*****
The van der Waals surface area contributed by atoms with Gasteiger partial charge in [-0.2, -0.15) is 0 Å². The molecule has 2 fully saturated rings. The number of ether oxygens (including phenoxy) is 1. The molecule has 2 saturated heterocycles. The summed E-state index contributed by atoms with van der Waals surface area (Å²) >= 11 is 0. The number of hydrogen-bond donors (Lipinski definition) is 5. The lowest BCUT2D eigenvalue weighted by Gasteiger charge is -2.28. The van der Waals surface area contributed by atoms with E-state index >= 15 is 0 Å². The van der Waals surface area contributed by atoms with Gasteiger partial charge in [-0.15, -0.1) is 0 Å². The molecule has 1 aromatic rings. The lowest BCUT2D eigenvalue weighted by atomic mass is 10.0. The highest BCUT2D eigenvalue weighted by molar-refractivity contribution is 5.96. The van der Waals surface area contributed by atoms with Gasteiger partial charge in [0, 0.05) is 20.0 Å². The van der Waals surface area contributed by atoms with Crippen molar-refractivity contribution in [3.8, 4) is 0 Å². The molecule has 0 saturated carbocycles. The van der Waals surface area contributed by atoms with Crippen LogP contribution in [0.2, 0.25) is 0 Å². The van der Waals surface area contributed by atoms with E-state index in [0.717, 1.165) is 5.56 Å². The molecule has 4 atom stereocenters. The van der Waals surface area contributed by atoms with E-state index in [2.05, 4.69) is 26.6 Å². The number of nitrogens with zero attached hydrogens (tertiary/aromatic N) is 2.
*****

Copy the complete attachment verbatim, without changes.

The van der Waals surface area contributed by atoms with Gasteiger partial charge in [-0.2, -0.15) is 0 Å². The molecule has 2 fully saturated rings. The number of ether oxygens (including phenoxy) is 1. The molecule has 2 saturated heterocycles. The summed E-state index contributed by atoms with van der Waals surface area (Å²) >= 11 is 0. The number of hydrogen-bond donors (Lipinski definition) is 5. The lowest BCUT2D eigenvalue weighted by Gasteiger charge is -2.28. The van der Waals surface area contributed by atoms with E-state index >= 15 is 0 Å². The van der Waals surface area contributed by atoms with Gasteiger partial charge in [-0.15, -0.1) is 0 Å². The molecule has 1 aromatic rings. The lowest BCUT2D eigenvalue weighted by atomic mass is 10.0. The highest BCUT2D eigenvalue weighted by molar-refractivity contribution is 5.96. The van der Waals surface area contributed by atoms with Gasteiger partial charge in [0, 0.05) is 20.0 Å². The van der Waals surface area contributed by atoms with Crippen molar-refractivity contribution in [3.8, 4) is 0 Å². The molecule has 0 saturated carbocycles. The van der Waals surface area contributed by atoms with Crippen LogP contribution in [0.2, 0.25) is 0 Å². The van der Waals surface area contributed by atoms with E-state index in [0.717, 1.165) is 5.56 Å². The molecule has 4 atom stereocenters. The van der Waals surface area contributed by atoms with E-state index in [2.05, 4.69) is 26.6 Å². The number of nitrogens with zero attached hydrogens (tertiary/aromatic N) is 2.